Roger Thayer Stone Center For Latin American Studies

Tulane University

Contesting Trade in Central America: Market Reform and Resistance

November 20th, 2015
4:00 PM

Location
100A Jones Hall, Greenleaf Conference Room

Please join us for a lecture by Dr. Rose J. Spalding, Professor of Political Science, DePaul University. Dr. Spalding will present her recent book Contesting Trade in Central America: Market Reform and Resistance (University of Texas, 2014). Refreshments will be served.

Contesting Trade analyzes the debate over the 2004 adoption of the Central American Free Trade Agreement (CAFTA) by the United States, five Central American countries, and the Dominican Republic. It is the first book-length study to focus on the region’s decision and the resistance it generated from social movements. It draws on nearly two hundred interviews with representatives from government, business, civil society, and social movements to analyze the relationship between the advance of free market reform in Central America and the parallel rise of resistance movements. Dr. Spalding views this dynamic through the lens of Polanyi’s “double movement” theory, which posits that significant shifts toward market economics will trigger oppositional, self-protective social countermovements. Examining the negotiations, political dynamics, and agents involved in the passage of CAFTA, she argues it served as a high-profile symbol against which Central American oppositions could rally. This shows that post-neoliberal reform requires building sustainable and inclusive political coalitions that prioritize the quality of social bonds over raw economic freedom.

Rose J. Spalding received her Ph.D. in political science from the University of North Carolina, Chapel Hill. She has been at DePaul University since 1980, where she is Professor of Political Science, a department she chaired from 2000-2003. She also currently directs the university honors program. Her previous books include Capitalism and Revolution in Nicaragua and The Political Economy of Revolutionary Nicaragua. She is the author of numerous book chapters in edited volumes as well as scholarly articles, both in English and in Spanish, which have appeared in multiple journals including Comparative Politics, Comparative Political Studies, World Development, and Latin American Research Review, among others. Dr. Spalding is the recipient of numerous grants and awards. Her current research focuses on mining conflicts in Central America.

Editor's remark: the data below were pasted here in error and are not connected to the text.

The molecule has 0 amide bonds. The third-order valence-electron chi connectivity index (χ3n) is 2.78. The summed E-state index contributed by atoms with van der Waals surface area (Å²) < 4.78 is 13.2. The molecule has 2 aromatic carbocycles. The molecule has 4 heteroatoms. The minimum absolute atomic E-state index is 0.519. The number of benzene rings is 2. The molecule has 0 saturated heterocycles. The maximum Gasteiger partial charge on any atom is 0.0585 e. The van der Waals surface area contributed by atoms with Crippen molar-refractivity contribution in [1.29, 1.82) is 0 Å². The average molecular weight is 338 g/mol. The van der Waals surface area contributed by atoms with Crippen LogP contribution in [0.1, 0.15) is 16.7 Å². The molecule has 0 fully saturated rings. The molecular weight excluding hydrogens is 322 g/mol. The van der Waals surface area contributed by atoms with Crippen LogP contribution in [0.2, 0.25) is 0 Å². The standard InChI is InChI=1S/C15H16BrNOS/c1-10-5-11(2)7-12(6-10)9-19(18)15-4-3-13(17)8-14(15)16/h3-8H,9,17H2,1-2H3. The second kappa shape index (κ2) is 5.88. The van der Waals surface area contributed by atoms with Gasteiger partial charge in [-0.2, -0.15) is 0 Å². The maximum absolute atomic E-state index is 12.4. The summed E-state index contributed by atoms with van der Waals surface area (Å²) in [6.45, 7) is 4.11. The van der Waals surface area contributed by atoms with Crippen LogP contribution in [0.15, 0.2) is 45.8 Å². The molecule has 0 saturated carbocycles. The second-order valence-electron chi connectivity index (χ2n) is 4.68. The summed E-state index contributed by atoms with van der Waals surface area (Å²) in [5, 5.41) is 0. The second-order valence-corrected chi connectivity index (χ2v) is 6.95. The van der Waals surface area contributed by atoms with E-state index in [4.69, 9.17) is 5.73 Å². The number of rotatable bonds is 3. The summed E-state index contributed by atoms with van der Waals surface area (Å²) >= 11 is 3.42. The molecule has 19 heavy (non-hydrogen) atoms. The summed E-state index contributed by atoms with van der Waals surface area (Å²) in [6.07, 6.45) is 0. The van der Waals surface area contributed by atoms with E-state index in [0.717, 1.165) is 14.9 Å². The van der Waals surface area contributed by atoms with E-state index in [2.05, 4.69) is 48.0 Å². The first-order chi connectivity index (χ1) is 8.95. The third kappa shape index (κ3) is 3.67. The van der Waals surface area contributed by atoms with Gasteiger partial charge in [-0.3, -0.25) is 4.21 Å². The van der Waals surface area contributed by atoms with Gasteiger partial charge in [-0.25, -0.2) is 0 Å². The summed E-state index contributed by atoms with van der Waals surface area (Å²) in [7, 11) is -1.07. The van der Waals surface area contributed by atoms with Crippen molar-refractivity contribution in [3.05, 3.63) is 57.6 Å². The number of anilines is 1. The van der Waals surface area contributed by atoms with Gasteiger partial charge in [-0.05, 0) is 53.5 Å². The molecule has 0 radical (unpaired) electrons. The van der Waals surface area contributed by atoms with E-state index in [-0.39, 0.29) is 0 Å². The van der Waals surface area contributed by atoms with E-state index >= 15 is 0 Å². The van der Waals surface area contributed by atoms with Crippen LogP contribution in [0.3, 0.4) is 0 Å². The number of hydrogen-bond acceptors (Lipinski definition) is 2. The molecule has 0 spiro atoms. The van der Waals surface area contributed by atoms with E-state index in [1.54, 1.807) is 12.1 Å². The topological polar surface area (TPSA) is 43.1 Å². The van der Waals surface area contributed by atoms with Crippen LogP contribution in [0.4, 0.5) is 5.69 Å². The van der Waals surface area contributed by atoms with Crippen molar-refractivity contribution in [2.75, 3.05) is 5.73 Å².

To RSVP or for more information, please contact cipr@tulane.edu

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The 2018-2019 Tulane Anthropology Student Association’s colloquium series An Exploration of Power Through Practice, will continue on Friday, November 30, 3:30 PM. Join us in welcoming Dr. Walter E. Little who will present his research in a talk titled Maya Clothing Consumption and the Problem of Handmade.

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The Tulane Anthropology Student Association is the graduate student organization whose year-long representatives serve as liaisons between the anthropology faculty and student populations. TASA representatives also organize the colloquium series. Colloquia are held in the first floor of Dinwiddie Hall and provide a venue for upper level graduate students, faculty members and outside scholars to present and discuss their anthropologically-themed research. TASA representatives also attend Graduate School Student Association (GSSA) as well as Graduate and Professional School Association (GAPSA) meetings and participate in the decisions made by these overarching Tulane graduate student organizations.

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Algiers Regional Branch
Saturday, September 1
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Saturday, October 6
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Please email crcrts@tulane.edu or call 504.865.5164 for additional details.